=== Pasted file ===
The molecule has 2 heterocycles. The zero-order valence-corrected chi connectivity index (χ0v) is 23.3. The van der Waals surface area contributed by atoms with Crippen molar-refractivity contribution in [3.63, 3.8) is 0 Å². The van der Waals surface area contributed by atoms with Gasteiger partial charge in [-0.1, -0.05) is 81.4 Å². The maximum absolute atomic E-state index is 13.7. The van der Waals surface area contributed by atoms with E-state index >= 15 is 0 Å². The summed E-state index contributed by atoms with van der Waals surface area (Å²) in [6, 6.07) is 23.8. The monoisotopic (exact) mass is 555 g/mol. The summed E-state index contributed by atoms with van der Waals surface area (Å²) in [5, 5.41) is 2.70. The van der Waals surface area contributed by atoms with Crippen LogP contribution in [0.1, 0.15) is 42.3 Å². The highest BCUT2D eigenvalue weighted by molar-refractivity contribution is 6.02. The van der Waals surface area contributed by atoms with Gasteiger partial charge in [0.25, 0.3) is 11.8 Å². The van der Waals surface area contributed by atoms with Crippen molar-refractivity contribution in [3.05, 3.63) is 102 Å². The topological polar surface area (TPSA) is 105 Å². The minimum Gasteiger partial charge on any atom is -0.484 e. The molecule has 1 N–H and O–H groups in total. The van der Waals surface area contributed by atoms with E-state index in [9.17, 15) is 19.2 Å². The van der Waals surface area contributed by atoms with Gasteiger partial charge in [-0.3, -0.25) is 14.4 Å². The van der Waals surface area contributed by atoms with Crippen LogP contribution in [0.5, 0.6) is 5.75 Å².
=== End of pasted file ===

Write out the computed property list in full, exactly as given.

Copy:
The molecule has 2 heterocycles. The zero-order valence-corrected chi connectivity index (χ0v) is 23.3. The van der Waals surface area contributed by atoms with Crippen molar-refractivity contribution in [3.63, 3.8) is 0 Å². The van der Waals surface area contributed by atoms with Gasteiger partial charge in [-0.1, -0.05) is 81.4 Å². The maximum absolute atomic E-state index is 13.7. The van der Waals surface area contributed by atoms with E-state index >= 15 is 0 Å². The summed E-state index contributed by atoms with van der Waals surface area (Å²) in [6, 6.07) is 23.8. The monoisotopic (exact) mass is 555 g/mol. The summed E-state index contributed by atoms with van der Waals surface area (Å²) in [5, 5.41) is 2.70. The van der Waals surface area contributed by atoms with Crippen LogP contribution in [0.1, 0.15) is 42.3 Å². The highest BCUT2D eigenvalue weighted by molar-refractivity contribution is 6.02. The van der Waals surface area contributed by atoms with Gasteiger partial charge in [0.25, 0.3) is 11.8 Å². The van der Waals surface area contributed by atoms with Crippen molar-refractivity contribution in [3.05, 3.63) is 102 Å². The topological polar surface area (TPSA) is 105 Å². The minimum Gasteiger partial charge on any atom is -0.484 e. The molecule has 1 N–H and O–H groups in total. The van der Waals surface area contributed by atoms with E-state index in [9.17, 15) is 19.2 Å². The van der Waals surface area contributed by atoms with Gasteiger partial charge in [-0.3, -0.25) is 14.4 Å². The van der Waals surface area contributed by atoms with Crippen LogP contribution in [0.5, 0.6) is 5.75 Å².